One of the useful things about growing up in a country with a quasi-defined constitution (the UK, as opposed to the US) is the observation that constitutions are always, ultimately, just a series of norms that someone thought important enough to write down
Once you get that, you appreciate a bit more deeply two important things that I think routinely get tossed out the window in US-centric discussions about constitutions and norms
The first is that not all norms have equal weight. Some are foundational to the basic structure of society, and some really are just cementing something that was important at the time, but while it's doing its operating as normal, nobody really notices or cares about it.
You see this a lot in the US Constitution. Mostly nobody really cares about 3A, but that's because the US government has no need or interest in quartering soldiers in your home in peacetime without your consent, with or without an amendment prohibiting it.
Or a better example: society can function perfectly fine with congressmen having pay that changes during their term of office, or a president having a third term. Whereas, say, 1A or 4A are much more integral to society's core functioning, even if they all exist in the same doc
The second is that social norms can come from surprisingly different places -- even in the US -- but the criticality of their operation to the functioning of society is surprisingly unrelated to the document they come from.
A lot of critical social norms come directly from the Bill of Rights, and everyone knows those ones. But lots come from statutes, some come from long-standing EOs. Others come from SCOTUS. But some are really just "that's how it's worked for as long as anyone remembers"
A good example of that last one is the impartiality of prosecutions from political intervention. That's a critical social norm. But while critical to the functioning of the modern justice system, it's not backed by anything textually very strong; as 2016-2020 kind of lay bare.
Or another example is the power to wage war, originally explicitly given to Congress in Article I Section 8 Clause 11, but which has, in effect, totally atrophied to the Executive Branch without anyone writing anything down. A functional constitutional change by normative atrophy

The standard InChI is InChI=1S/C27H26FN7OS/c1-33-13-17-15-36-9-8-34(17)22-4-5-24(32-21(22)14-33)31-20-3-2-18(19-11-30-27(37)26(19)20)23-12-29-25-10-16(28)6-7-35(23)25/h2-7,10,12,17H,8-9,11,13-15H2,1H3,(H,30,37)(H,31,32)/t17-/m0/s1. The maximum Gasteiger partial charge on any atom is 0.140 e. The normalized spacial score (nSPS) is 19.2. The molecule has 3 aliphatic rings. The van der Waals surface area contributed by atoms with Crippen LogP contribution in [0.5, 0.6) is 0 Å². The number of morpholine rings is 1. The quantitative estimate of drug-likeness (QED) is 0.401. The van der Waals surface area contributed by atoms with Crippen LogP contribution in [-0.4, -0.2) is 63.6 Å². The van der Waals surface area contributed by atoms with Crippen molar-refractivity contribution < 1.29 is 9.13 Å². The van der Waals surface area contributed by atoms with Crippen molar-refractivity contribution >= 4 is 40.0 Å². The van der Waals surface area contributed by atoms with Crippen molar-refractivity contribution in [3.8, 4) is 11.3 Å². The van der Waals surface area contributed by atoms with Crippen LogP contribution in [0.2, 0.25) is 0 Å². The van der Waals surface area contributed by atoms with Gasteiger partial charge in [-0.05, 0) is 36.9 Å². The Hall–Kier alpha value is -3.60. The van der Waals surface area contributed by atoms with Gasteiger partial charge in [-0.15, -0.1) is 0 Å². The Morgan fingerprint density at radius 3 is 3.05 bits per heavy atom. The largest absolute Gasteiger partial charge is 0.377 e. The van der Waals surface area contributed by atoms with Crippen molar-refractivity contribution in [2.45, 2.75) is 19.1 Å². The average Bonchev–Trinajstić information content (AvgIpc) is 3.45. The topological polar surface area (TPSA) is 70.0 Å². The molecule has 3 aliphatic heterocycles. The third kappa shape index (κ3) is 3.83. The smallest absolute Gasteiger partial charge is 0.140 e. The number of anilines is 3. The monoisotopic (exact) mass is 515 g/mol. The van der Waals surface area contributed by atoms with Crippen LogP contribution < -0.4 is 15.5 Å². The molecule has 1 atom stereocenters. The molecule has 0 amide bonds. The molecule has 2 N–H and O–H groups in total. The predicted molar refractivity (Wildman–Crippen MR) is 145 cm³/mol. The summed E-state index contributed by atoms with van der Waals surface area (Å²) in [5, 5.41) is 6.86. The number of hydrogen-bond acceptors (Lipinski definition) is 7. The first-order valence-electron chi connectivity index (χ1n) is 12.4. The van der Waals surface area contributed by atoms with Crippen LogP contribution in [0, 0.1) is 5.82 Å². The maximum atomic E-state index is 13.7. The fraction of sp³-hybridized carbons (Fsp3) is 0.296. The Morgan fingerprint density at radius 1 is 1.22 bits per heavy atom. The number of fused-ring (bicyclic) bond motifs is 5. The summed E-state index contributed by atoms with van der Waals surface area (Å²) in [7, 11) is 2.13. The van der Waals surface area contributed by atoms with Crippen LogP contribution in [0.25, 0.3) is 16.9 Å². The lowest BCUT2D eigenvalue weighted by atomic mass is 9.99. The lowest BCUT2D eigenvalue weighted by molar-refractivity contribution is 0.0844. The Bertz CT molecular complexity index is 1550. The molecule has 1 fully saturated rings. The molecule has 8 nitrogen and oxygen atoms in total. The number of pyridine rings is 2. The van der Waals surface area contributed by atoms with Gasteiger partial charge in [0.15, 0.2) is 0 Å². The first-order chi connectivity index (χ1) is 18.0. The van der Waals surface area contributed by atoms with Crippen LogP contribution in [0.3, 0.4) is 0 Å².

It can often make for fun hypotheticals where some of the unwritten norms suddenly break in weird circumstances and consider the mayhem of how society would rectify it back to something that resembles the social contract that most people expect society to operate under
One that always amuses me is the ceremony of executive power transfer after a UK election where the losing PM tenders their resignation to the Queen, followed by the next PM being invited to form a government
There's this brief window of time where there is no PM and no government. Analytically, all executive power resides in the Queen. And what if she just said in those 20 minutes, "you know what, screw the next PM, I am in charge now"
It's an amusing hypothetical because of the sheer mayhem it would cause, out of the blue due to a weird loophole the social contract that the election that just happened is not doing its job dawning on everyone as they realize this is just a norm, and how would you resolve that
But how it would resolve would be simple: the social contract would prevail. The norm of elections having effect is far stronger and more important than the ceremonial role of the monarch in the transition, so although it would be chaos, no serious doubt how it would resolve.
But this is also why it's disingenuous for people to talk of norms as if they are less important than constitutions. Sometimes they are not. And sometimes the norm is both more important and, in other cases, more likely to prevail.
(at least in the long run)
It's also why this administration is usually seen by its detractors as so abberant: its that it gleefully abandons many socially critical norms, hiding behind the claim that the norm isn't textually backed, or not practically enforceable if it is.
Some of those norms are really just decorum rules that matter in a mostly superficial sense. Like the president shouldn't, as a practical dignity-of-the-office thing, retweet a cat account calling for farts to trend on Twitter.
But many are much more foundational to the republic, even if they are equally unenforceable outside of the ballot box, like "don't ask for foreign interference" and "don't intentionally undermine confidence in the election system itself by saying you might not accept the result"
So if you're wondering why there's so much social unrest and arguments for breaking long-standing norms like keeping to 9 justices, it's because to a lot of people, the extent of norm-breaking in this admin means the old rules of the social contract are themselves breaking down.
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